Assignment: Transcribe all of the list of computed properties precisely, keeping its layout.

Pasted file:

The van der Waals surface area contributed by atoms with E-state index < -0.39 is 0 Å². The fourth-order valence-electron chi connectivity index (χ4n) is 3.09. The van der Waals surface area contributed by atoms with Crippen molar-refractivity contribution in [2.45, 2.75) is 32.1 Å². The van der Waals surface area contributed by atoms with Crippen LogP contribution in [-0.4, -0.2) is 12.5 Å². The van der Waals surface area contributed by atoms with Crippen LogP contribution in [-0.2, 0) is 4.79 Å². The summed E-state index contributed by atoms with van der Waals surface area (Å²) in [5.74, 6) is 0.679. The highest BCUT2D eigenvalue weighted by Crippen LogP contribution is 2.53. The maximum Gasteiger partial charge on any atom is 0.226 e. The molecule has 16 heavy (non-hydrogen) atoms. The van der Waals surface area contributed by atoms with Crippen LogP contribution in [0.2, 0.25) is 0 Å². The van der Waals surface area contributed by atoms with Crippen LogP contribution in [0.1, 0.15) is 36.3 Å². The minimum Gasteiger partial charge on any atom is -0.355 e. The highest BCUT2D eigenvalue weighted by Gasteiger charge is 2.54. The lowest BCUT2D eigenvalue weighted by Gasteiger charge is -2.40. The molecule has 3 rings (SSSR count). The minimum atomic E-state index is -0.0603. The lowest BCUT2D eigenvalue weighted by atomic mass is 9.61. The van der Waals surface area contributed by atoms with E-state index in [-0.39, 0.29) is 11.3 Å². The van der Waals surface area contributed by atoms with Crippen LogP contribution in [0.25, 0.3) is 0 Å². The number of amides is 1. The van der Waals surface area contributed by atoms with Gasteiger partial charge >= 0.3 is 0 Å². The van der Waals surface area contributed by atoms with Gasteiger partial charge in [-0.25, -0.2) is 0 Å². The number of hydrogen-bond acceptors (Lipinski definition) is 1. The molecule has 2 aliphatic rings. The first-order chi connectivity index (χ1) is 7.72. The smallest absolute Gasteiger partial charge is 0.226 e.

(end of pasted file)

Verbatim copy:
The van der Waals surface area contributed by atoms with E-state index < -0.39 is 0 Å². The fourth-order valence-electron chi connectivity index (χ4n) is 3.09. The van der Waals surface area contributed by atoms with Crippen molar-refractivity contribution in [2.45, 2.75) is 32.1 Å². The van der Waals surface area contributed by atoms with Crippen LogP contribution in [-0.4, -0.2) is 12.5 Å². The van der Waals surface area contributed by atoms with Crippen LogP contribution in [-0.2, 0) is 4.79 Å². The summed E-state index contributed by atoms with van der Waals surface area (Å²) in [5.74, 6) is 0.679. The highest BCUT2D eigenvalue weighted by Crippen LogP contribution is 2.53. The maximum Gasteiger partial charge on any atom is 0.226 e. The molecule has 16 heavy (non-hydrogen) atoms. The van der Waals surface area contributed by atoms with Crippen LogP contribution in [0.2, 0.25) is 0 Å². The van der Waals surface area contributed by atoms with Crippen LogP contribution in [0.1, 0.15) is 36.3 Å². The minimum Gasteiger partial charge on any atom is -0.355 e. The highest BCUT2D eigenvalue weighted by Gasteiger charge is 2.54. The lowest BCUT2D eigenvalue weighted by Gasteiger charge is -2.40. The molecule has 3 rings (SSSR count). The minimum atomic E-state index is -0.0603. The lowest BCUT2D eigenvalue weighted by atomic mass is 9.61. The van der Waals surface area contributed by atoms with E-state index in [-0.39, 0.29) is 11.3 Å². The van der Waals surface area contributed by atoms with Crippen LogP contribution in [0.25, 0.3) is 0 Å². The number of amides is 1. The van der Waals surface area contributed by atoms with Gasteiger partial charge >= 0.3 is 0 Å². The van der Waals surface area contributed by atoms with Gasteiger partial charge in [-0.25, -0.2) is 0 Å². The number of hydrogen-bond acceptors (Lipinski definition) is 1. The molecule has 2 aliphatic rings. The first-order chi connectivity index (χ1) is 7.72. The smallest absolute Gasteiger partial charge is 0.226 e.